Have you heard about it?
There is a lovely woman -- in her mid-30's -- who is dating this dude. He apparently loves sandwiches. She explains that, to him, sandwiches mean love. Like hugs or kisses or sex. I guess they have this deal. He told her that if she makes him 300 sandwiches, he'll get her an engagement ring. He says that women think it's so hard to keep a guy, but it's really not. All you have to do, according to this man, is do something nice for him -- like make a sandwich.
Are you choking on your Coca-Cola. I pretty much did.
Now, to be fair, I do not know this couple. I do not know their relationship. I don't know this guy's heart or his sense of humor. But, this is what I see. I see a guy living with a woman, having sex with her, and getting her to make him all these sandwiches. And she is doing it all (especially the sandwich part) because, in her heart of hearts, she wants what a lot of women want -- a happy marriage and family life. And he knows it. And he has her dancing like a puppet on a string. What a louse.
A good man will not buy you an engagement ring because you do nice things to keep him. Now, I grant you, when you love someone, you do nice things for that person. But, NOT because he requires you to do them to earn his love and commitment. A good man will buy you an engagement ring because he wants to give himself wholeheartedly and unreservedly and permanently to you -- as a gift. An UNCONDITIONAL gift. Of course, he would hope that you would love him and give yourself to him in the same way. But, it doesn't have anything to do with making sandwiches. Or granting sex privileges. There is no price or cost for the gift of unconditional love. You don't dangle love like a carrot in front of somebody and tell them to jump through hoops to get it. That is emotional manipulation.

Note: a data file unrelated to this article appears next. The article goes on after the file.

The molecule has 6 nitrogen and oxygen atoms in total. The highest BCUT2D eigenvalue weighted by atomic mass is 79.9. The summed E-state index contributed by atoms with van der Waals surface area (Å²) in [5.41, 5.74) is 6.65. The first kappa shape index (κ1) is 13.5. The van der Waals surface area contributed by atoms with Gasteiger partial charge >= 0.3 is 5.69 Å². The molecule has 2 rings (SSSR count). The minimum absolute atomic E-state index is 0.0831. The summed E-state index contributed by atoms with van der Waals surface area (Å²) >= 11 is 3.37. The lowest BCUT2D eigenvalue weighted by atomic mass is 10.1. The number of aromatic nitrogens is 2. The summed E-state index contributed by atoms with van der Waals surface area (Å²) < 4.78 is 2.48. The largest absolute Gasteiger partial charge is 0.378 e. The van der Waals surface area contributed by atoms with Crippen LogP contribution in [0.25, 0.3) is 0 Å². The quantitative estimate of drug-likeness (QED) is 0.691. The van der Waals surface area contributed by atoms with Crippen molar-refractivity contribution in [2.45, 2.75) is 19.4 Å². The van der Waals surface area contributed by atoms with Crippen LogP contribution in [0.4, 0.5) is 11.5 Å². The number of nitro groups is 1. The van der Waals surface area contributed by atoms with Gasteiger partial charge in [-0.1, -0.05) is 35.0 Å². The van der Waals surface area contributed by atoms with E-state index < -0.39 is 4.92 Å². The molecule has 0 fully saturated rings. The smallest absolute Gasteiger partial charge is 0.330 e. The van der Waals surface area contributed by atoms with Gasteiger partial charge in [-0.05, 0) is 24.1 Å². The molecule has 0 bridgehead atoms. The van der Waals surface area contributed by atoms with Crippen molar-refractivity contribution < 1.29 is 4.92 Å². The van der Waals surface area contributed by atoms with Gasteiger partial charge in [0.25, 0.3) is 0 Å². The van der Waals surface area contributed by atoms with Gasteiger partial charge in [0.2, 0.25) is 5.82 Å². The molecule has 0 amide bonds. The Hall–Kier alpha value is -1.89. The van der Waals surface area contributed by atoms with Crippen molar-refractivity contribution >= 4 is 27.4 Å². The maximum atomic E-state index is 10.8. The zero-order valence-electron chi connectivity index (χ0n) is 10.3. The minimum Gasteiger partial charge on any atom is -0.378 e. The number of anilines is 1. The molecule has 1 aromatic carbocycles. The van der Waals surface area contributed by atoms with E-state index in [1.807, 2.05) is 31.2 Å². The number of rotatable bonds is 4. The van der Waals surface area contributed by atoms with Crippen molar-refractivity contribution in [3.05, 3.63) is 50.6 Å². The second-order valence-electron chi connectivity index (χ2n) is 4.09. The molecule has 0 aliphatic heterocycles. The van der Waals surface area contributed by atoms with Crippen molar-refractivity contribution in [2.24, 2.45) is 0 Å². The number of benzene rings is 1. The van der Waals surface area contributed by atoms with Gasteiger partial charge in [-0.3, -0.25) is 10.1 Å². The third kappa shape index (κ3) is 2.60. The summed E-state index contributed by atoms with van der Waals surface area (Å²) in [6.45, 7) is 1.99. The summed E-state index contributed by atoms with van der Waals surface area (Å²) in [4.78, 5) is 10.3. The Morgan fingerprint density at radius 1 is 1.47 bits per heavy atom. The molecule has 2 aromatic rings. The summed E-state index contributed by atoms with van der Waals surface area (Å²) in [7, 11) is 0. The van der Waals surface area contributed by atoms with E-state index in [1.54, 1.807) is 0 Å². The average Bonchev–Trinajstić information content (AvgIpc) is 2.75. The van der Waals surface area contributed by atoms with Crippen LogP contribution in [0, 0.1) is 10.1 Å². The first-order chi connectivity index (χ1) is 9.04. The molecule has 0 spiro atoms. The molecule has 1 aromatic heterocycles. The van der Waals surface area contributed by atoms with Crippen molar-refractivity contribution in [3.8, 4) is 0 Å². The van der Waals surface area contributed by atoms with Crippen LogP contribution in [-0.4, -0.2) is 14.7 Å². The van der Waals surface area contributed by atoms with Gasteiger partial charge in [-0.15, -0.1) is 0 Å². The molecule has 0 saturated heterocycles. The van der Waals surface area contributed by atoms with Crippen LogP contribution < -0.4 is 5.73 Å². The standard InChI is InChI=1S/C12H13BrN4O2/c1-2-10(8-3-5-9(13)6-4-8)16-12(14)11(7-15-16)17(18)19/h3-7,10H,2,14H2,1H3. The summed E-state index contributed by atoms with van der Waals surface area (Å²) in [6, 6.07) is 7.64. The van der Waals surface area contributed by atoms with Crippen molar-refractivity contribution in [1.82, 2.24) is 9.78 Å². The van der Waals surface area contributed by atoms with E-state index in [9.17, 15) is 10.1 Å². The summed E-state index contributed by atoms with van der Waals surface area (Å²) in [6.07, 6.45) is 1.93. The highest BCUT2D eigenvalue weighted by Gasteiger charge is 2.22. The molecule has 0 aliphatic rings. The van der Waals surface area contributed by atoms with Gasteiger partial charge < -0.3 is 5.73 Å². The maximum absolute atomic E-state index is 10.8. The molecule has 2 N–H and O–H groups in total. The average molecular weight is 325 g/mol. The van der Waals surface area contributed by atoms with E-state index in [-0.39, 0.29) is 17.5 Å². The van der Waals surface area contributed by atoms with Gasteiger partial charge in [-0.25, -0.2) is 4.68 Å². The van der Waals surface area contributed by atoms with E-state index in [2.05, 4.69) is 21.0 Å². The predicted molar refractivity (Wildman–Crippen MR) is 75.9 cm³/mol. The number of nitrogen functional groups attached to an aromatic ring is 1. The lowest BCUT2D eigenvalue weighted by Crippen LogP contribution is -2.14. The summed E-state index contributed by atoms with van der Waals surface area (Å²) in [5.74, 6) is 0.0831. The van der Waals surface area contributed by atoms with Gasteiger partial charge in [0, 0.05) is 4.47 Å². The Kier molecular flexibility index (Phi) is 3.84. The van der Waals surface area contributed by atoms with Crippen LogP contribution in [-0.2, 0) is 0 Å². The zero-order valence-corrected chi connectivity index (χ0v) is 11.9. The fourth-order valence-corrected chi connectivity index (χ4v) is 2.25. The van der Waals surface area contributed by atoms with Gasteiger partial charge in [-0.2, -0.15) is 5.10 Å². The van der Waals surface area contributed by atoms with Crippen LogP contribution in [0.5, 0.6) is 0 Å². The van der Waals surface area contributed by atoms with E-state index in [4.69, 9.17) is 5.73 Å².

I have been married for 26 years. Do I have a perfect marriage? No. It has had, and will continue to have, its ups and its downs. My parents were married for over 50 years. Their marriage also had its good and bad times, its happy and sad years. And from my own marriage and that of my parents, I have learned a few things. Being married and staying married and loving your spouse never involves an "I will love you if you do x, y, or z for me" attitude. Loving your wife means hauling the TV into the bedroom when she is in the first trimester of pregnancy, where you can watch your football games while simultaneously stroking her hair, so she will not feel alone and abandoned while she lies exhausted and nauseated in the bed. Love means comforting your wife if she has to carry the almost unbearable crosses of infertility or pregnancy loss. Love means seeing your wife's beauty if she loses her hair due to chemotherapy. Love means holding your wife close to you in bed if there is a time when she is not able to have sex with you due to a health problem. Loving your wife means taking a few minutes before you go to work in the morning to help her clean up the barf from the toddler's stomach bug. True family love means helping the kids with the homework assignments that reduce them to tears, picking nits out of their hair during the school-wide lice infestation, attending countless early morning or late night soccer practices, listening enthusiastically to your children as they enthusiastically learn to play the accordion, or sitting by their beds in surgical recovery rooms as they undergo repeated procedures for congenital orthopedic conditions. Real marital and family love involves a lot of fun, to be sure. But, it also involves a great deal of self-sacrifice, of putting "the other" first, of patience, of compassion.